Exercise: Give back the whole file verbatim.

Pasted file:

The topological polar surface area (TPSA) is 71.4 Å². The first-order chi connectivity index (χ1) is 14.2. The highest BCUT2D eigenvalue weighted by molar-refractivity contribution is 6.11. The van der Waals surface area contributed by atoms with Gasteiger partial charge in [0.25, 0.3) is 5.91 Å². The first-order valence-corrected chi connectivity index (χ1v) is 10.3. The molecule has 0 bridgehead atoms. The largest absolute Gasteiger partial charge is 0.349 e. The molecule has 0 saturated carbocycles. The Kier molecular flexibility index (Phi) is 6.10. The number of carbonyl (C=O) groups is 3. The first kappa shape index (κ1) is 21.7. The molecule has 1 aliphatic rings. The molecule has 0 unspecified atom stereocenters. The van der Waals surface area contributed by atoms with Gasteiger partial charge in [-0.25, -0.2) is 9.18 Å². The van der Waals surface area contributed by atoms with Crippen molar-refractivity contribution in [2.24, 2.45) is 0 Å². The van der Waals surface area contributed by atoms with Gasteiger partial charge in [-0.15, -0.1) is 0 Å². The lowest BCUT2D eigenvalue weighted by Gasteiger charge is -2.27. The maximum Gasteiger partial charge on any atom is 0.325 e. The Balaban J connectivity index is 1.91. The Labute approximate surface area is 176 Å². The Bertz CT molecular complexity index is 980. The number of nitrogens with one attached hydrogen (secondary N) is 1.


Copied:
The topological polar surface area (TPSA) is 71.4 Å². The first-order chi connectivity index (χ1) is 14.2. The highest BCUT2D eigenvalue weighted by molar-refractivity contribution is 6.11. The van der Waals surface area contributed by atoms with Gasteiger partial charge in [0.25, 0.3) is 5.91 Å². The first-order valence-corrected chi connectivity index (χ1v) is 10.3. The molecule has 0 bridgehead atoms. The largest absolute Gasteiger partial charge is 0.349 e. The molecule has 0 saturated carbocycles. The Kier molecular flexibility index (Phi) is 6.10. The number of carbonyl (C=O) groups is 3. The first kappa shape index (κ1) is 21.7. The molecule has 1 aliphatic rings. The molecule has 0 unspecified atom stereocenters. The van der Waals surface area contributed by atoms with Gasteiger partial charge in [-0.25, -0.2) is 9.18 Å². The van der Waals surface area contributed by atoms with Crippen molar-refractivity contribution in [2.24, 2.45) is 0 Å². The van der Waals surface area contributed by atoms with Gasteiger partial charge in [-0.15, -0.1) is 0 Å². The lowest BCUT2D eigenvalue weighted by Gasteiger charge is -2.27. The maximum Gasteiger partial charge on any atom is 0.325 e. The Balaban J connectivity index is 1.91. The Labute approximate surface area is 176 Å². The Bertz CT molecular complexity index is 980. The number of nitrogens with one attached hydrogen (secondary N) is 1.